The Real Anchorman!

The Real Anchorman!

Photo credit: Janet Donovan

“I was with the bureau when it first opened in 1980 in Washington,” said Vito Margiolo at the CNN party honoring Bernie Shaw at The Source. “Bernie sat in an anchor chair which was in the center of the room on cinder blocks – there was no glass enclosure. 


Vito Magiolo and WMAL‘s Chris Plante

Back in those days, every time Bernie was about to go on the air he would say in this sartorial voice ‘typewriters’ and we would all stop typing so they wouldn’t override his broadcast.  True story – that’s early CNN.  Bernie was always very dignified in his voice and in his actions and treatment of others.  Early CNN was fly by your pants broadcasting.  I have been with them for 33 years.”


Susan Bennett, Susan Toffler and Tricia Messerschmidt

Susan Toffler, a senior guest booker for CNN for over sixteen years, continued the love fest.  “You know, today is the 23rd anniversary of the first Gulf War when Bernie was under the desk with John Holliman and Peter Arnett, so it’s a very appropriate day.  It was such an amazing time.  Everyone tuned into CNN.  The people that are here tonight are the old timers, people we worked with every day pushing the envelope and those that are here because Bernie Shaw was before them.  We are all here because we love him.”


Jeff Zucker and Sam Feist

“This is a really important night and something we really wanted to do because when you think of CNN, you can’t help but think of Bernard Shaw,” said President of CNN Jeff Zucker after being introduced by Washington Bureau Chief Sam Feist.  “While I have not had the great pleasure of working with you, I have had the great pleasure of watching you. I can actually remember sitting in my office at NBC twenty-three years ago today when Bernie said ‘The skies over Bagdad have been illuminated.’”


Bernie Shaw and Jeff Zucker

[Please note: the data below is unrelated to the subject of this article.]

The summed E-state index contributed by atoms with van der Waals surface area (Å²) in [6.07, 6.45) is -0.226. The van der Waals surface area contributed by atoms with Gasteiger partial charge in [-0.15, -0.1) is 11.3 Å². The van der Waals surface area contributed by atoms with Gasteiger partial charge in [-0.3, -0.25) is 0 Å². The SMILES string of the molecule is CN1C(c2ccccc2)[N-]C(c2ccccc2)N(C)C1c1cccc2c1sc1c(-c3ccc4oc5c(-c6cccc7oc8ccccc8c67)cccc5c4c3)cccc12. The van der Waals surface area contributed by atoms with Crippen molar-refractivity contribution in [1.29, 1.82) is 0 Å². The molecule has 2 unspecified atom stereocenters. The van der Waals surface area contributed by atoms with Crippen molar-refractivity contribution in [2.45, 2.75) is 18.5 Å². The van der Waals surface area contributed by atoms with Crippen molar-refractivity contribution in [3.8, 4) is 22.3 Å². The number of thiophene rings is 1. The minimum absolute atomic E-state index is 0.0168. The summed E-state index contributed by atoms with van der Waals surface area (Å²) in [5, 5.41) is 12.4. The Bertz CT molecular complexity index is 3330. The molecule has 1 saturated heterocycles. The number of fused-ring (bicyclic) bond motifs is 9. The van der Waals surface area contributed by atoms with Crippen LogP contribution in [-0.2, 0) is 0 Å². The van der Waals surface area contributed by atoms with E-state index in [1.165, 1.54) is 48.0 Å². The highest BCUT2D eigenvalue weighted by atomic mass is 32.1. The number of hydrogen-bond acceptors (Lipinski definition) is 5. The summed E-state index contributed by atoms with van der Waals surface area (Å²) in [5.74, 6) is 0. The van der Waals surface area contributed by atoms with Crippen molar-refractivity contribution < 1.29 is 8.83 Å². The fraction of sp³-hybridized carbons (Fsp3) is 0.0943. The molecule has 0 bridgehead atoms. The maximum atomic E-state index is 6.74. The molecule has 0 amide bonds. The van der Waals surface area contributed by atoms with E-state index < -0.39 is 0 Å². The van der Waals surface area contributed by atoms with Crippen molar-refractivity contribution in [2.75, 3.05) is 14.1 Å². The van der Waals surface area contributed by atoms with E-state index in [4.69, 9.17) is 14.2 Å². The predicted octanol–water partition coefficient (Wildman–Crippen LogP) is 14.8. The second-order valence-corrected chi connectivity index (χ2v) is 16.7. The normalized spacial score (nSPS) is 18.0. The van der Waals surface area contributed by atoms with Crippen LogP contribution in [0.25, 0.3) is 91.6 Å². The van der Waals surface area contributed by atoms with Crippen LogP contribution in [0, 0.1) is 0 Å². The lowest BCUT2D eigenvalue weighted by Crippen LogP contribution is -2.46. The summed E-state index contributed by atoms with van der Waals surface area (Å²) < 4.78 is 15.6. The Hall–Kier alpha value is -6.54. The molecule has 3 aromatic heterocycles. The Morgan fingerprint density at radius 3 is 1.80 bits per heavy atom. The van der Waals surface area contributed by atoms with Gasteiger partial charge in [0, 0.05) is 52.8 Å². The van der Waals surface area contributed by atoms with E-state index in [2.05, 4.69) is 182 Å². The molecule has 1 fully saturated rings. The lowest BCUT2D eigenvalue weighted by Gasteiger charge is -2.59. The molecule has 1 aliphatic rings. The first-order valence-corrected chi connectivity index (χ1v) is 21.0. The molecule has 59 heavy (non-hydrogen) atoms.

“This celebration means very much to me,” responded Shaw.  “I and a few other colleagues were in Baghdad covering the first Gulf war.  They say we made journalism history – and we did.”

Bernie Shaw in his words:

After the CNN reception, Shaw was inducted into the NABJ Hall of Fame at The Newseum.


Candy Crowley and Bernie Shaw

Bernie’s colleague Peter Arnett, who was not able to attend the event, chatted with Hollywood on the Potomac from LA.  “I got a nice note from Bernie saying how much he was looking forward to the event,” said Arnett with his still heavy New Zealand accent. “Some of my most productive years in journalism were with CNN and it came directly from my association with Bernie. I was always impressed with his steady calmness, his sense of sophistication on the air.  I mean, he was really a great anchor in my view, particularly in the many hours we spent with our colleague John Holliman in Baghdad in 1991 when the war started.


Mrs. Shaw and Wolf Blitzer

You know, Bernie had no intention of being there for the war, he actually went there to interview Saddam Hussein and had no desire to stay because Bernie was more experienced in Central America.  He’d seen a beloved ABC colleague get killed, but he was willing to be a trooper and go and interview Saddam but while he was waiting, the war happened.  And we were in the main office CNN at the Al Rasheed Hotel when it all started and Bernie reached for the communications system and announced that it was all starting and then Holliman and I joined him for the next seventeen hours.


Lauren Pratapas, Jake Tapper and Edie Emery

What impressed me about Bernie basically was humanism.  For example, while we were watching this exhibition of incredible American bombing from our hotel window, after one particularly violent bomb burst Holliman – always enthusiastic about reporting started saying – wow and geez, just like Disneyland – and Bernie responded ‘John, remember there are people dying out there.’”


Then and now

There you have it really: Bernie the brave and also the thoughtful. You know, he had a calm confidence that anchored the backbone of the early CNN so I have great memories of Bernie.  Before the Gulf War, Bernie as anchor had already linked me and so many other correspondents into a kind of on air conversations, discussions. So I was always felt pretty close to Bernie.  Of course, after that experience in the Gulf War where we would spent several days in great danger, the bond was really there.  We were close.  He was a very loyal and wonderful companion – someone I always relied on.  Working with him was one of the great pleasures of my life.”